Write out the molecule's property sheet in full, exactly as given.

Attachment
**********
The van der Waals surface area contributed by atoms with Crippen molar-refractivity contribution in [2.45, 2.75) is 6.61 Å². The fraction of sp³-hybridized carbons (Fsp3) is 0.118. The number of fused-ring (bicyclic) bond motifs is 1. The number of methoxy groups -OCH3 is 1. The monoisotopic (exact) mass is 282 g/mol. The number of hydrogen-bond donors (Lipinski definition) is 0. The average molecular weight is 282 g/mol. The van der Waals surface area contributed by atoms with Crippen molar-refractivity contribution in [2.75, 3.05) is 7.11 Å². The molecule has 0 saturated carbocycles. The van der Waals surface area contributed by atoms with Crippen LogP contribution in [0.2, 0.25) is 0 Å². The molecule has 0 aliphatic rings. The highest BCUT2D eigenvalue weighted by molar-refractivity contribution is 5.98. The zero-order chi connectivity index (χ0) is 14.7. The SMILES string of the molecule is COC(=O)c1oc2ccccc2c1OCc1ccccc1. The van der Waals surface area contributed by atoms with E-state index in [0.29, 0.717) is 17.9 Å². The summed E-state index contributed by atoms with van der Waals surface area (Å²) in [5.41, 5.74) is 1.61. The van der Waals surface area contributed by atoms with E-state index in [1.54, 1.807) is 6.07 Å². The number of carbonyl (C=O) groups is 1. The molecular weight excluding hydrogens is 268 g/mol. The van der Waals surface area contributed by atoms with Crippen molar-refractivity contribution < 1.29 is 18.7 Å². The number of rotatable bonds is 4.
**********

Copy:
The van der Waals surface area contributed by atoms with Crippen molar-refractivity contribution in [2.45, 2.75) is 6.61 Å². The fraction of sp³-hybridized carbons (Fsp3) is 0.118. The number of fused-ring (bicyclic) bond motifs is 1. The number of methoxy groups -OCH3 is 1. The monoisotopic (exact) mass is 282 g/mol. The number of hydrogen-bond donors (Lipinski definition) is 0. The average molecular weight is 282 g/mol. The van der Waals surface area contributed by atoms with Crippen molar-refractivity contribution in [2.75, 3.05) is 7.11 Å². The molecule has 0 saturated carbocycles. The van der Waals surface area contributed by atoms with Crippen LogP contribution in [0.2, 0.25) is 0 Å². The molecule has 0 aliphatic rings. The highest BCUT2D eigenvalue weighted by molar-refractivity contribution is 5.98. The zero-order chi connectivity index (χ0) is 14.7. The SMILES string of the molecule is COC(=O)c1oc2ccccc2c1OCc1ccccc1. The van der Waals surface area contributed by atoms with E-state index in [0.29, 0.717) is 17.9 Å². The summed E-state index contributed by atoms with van der Waals surface area (Å²) in [5.41, 5.74) is 1.61. The van der Waals surface area contributed by atoms with E-state index in [1.54, 1.807) is 6.07 Å². The number of carbonyl (C=O) groups is 1. The molecular weight excluding hydrogens is 268 g/mol. The van der Waals surface area contributed by atoms with Crippen molar-refractivity contribution < 1.29 is 18.7 Å². The number of rotatable bonds is 4.